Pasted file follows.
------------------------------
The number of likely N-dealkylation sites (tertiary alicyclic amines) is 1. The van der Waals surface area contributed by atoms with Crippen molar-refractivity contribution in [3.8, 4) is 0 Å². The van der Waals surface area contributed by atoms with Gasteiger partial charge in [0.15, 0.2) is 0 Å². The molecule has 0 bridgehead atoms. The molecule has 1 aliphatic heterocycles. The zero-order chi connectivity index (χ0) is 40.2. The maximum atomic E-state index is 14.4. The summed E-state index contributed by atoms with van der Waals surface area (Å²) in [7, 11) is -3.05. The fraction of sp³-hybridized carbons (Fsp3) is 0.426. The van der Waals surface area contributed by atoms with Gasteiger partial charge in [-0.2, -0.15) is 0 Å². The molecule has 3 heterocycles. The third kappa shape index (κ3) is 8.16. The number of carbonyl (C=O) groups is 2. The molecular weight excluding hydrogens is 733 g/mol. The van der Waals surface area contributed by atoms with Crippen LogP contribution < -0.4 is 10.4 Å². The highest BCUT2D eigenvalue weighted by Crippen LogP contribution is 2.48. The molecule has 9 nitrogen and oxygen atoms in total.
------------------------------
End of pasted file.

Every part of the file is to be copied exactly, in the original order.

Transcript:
The number of likely N-dealkylation sites (tertiary alicyclic amines) is 1. The van der Waals surface area contributed by atoms with Crippen molar-refractivity contribution in [3.8, 4) is 0 Å². The van der Waals surface area contributed by atoms with Gasteiger partial charge in [0.15, 0.2) is 0 Å². The molecule has 0 bridgehead atoms. The molecule has 1 aliphatic heterocycles. The zero-order chi connectivity index (χ0) is 40.2. The maximum atomic E-state index is 14.4. The summed E-state index contributed by atoms with van der Waals surface area (Å²) in [7, 11) is -3.05. The fraction of sp³-hybridized carbons (Fsp3) is 0.426. The van der Waals surface area contributed by atoms with Gasteiger partial charge in [-0.2, -0.15) is 0 Å². The molecule has 3 heterocycles. The third kappa shape index (κ3) is 8.16. The number of carbonyl (C=O) groups is 2. The molecular weight excluding hydrogens is 733 g/mol. The van der Waals surface area contributed by atoms with Crippen LogP contribution < -0.4 is 10.4 Å². The highest BCUT2D eigenvalue weighted by Crippen LogP contribution is 2.48. The molecule has 9 nitrogen and oxygen atoms in total.